Research month offers chances to check out student, faculty projects

The month of April is Research Month for MSU. So there will be various events related to the month. These will focus on spreading awareness for the research conducted by students, staff and faculty.

Interim Associate Vice President for Research Teresa Wallace organized the events. She collaborated with a team that started the program four years ago.

The month is an opportunity for students and faculty to highlight the research using different forms.

“It shows the tremendous work students do here on campus. Often the research they engage in is very relevant to topics that will expand our knowledge in certain areas of importance whether to contribute to a broader discipline topic or to a community problem,” Wallace mentioned.

Various events in undergraduate, graduate and faculty research will take place throughout the month. On April 18, as part of the Undergraduate Research, the 2024 Undergraduate Research Symposium will be held in the CSU. This event will showcase different presentations from undergraduate research, scholarly and creative activities.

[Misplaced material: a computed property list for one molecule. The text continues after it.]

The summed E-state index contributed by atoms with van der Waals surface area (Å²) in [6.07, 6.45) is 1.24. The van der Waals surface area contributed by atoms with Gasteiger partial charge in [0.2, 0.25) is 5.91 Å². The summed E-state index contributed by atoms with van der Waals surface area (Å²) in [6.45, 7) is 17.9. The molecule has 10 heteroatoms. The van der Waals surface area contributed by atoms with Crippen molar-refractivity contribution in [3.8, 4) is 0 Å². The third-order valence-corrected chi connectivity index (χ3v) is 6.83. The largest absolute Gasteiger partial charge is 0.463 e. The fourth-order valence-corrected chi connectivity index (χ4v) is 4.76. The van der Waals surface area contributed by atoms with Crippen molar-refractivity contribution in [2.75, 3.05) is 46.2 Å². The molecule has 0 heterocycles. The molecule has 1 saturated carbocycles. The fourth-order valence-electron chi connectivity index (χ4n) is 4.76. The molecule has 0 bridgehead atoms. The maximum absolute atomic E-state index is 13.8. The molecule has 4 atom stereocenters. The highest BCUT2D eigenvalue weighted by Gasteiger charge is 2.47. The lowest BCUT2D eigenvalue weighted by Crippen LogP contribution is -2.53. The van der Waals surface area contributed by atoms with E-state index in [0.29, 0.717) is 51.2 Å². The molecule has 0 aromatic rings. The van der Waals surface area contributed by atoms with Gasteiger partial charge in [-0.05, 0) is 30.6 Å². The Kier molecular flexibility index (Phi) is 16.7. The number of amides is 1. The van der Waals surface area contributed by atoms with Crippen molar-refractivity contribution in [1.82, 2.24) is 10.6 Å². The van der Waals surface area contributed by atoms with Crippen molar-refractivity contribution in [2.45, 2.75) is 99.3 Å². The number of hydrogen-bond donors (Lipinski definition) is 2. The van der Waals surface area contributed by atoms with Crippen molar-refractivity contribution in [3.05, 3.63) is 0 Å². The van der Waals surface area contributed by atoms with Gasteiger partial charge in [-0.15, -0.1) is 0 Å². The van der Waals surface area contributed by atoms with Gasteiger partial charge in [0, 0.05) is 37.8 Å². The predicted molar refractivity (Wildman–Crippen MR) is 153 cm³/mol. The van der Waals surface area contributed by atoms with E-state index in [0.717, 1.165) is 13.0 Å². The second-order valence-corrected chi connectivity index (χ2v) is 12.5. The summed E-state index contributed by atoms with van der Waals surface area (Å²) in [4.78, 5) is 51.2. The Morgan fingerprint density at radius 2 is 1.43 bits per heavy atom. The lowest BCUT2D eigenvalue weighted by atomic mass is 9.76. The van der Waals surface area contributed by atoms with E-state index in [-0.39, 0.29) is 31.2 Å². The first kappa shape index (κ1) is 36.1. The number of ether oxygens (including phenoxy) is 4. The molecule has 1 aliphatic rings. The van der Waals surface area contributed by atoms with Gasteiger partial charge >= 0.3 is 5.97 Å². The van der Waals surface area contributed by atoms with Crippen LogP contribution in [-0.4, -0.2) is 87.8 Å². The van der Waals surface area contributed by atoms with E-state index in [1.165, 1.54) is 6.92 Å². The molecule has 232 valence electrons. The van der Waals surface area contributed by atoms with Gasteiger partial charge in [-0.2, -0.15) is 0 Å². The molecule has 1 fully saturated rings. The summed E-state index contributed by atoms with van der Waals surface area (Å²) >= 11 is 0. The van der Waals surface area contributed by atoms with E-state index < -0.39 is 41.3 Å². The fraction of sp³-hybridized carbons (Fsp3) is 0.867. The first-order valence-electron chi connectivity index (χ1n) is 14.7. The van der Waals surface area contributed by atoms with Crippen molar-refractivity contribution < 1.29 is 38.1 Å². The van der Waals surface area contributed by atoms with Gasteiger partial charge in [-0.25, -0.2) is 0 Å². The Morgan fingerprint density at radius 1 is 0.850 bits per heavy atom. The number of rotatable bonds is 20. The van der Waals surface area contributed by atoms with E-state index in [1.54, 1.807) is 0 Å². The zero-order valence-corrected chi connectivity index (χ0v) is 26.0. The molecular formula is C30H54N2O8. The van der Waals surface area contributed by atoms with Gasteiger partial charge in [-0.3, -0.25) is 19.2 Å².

As for graduate research, multiple presentations of projects are expected for the Spring 2024 Graduate Student Master Thesis Defense. The 50th annual Douglas R. Moore Faculty Research Lecture was showcased on Monday, kickstarting Research Month.

There are several opportunities for students to get involved, with the number of events expected.

Wallace said graduate students shared posters at the kick-off poster session Mondayand several did so. 

“This was the first time we held the event and we were pleased with the showing,” she said. “We hope it will continue to expand in the future.”

Students are encouraged to take part in the research month. It is the best time of the year to work together and allow the work to take the center stage and get students and faculties names out there.

“It truly provides experience in the investigative process that can build skills in inquiry and problem solving that applies to most opportunities whether in further higher education or the workforce,” Wallace said. “Often it leads to significant relationships with faculty and other students. And builds knowledge that is acquired in a more hands-on way.”

Write to Biruk Mengesha at

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